Syn. Tartar Emetic.

For a full account of this antimonial, the reader is referred to page 56 of this volume. As an expectorant, it is on the whole the most efficient belonging to this subdivision. it operates not only through its sympathetic nauseating influence in relaxing the excited bronchial vessels, but also by a depressing effect upon them, through its influence as an arterial sedative, while it stimulates the secretory cells vigorously by its immediate presence either unchanged, or in a modified state. it thus at the same time reduces the capillary circulation to the secreting point, and promotes directly the secretory function.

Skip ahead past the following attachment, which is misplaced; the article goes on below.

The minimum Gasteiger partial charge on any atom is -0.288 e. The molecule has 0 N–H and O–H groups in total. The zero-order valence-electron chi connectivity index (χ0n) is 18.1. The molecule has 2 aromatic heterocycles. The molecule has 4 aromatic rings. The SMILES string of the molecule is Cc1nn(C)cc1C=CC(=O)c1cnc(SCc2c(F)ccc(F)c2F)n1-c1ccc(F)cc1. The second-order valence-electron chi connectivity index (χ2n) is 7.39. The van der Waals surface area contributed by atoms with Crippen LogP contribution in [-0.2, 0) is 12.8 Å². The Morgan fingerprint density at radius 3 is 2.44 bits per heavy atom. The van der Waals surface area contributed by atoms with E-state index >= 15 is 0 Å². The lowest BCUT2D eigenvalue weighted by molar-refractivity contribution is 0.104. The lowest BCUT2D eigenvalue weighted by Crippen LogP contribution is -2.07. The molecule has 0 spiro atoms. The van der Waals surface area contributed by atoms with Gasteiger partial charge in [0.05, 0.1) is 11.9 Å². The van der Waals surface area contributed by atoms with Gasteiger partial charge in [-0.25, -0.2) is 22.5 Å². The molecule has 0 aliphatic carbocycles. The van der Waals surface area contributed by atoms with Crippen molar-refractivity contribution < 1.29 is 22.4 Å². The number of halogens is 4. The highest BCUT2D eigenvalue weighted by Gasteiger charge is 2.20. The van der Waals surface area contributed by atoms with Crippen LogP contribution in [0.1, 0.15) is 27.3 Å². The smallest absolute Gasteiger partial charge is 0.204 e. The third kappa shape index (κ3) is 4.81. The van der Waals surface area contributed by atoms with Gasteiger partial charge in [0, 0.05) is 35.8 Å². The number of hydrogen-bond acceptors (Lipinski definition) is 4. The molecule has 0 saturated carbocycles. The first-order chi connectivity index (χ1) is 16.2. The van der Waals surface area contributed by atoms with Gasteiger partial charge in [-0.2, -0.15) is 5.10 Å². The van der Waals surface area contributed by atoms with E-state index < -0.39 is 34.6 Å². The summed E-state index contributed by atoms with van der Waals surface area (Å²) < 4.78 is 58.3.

As an expectorant, it is employed chiefly in acute inflammation of the air-passages, or pulmonary tissue, whether original or associated with other diseases; but it is occasionally used also, in conjunction with the stimulant expectorants, especially squill and seneka, in chronic inflammation of the same parts. it should always be used with great caution, in cases complicated with gastric or intestinal irritation or inflammation, or occurring in a low typhoid state of system. in infants, too, its use requires much care, in consequence of its tendency to irritate the bowels. I have known convulsions repeatedly occasioned in infants by small doses of tartar emetic, in consequence of the violent intestinal spasm induced by it. in all such cases, ipecacuanha should be preferred.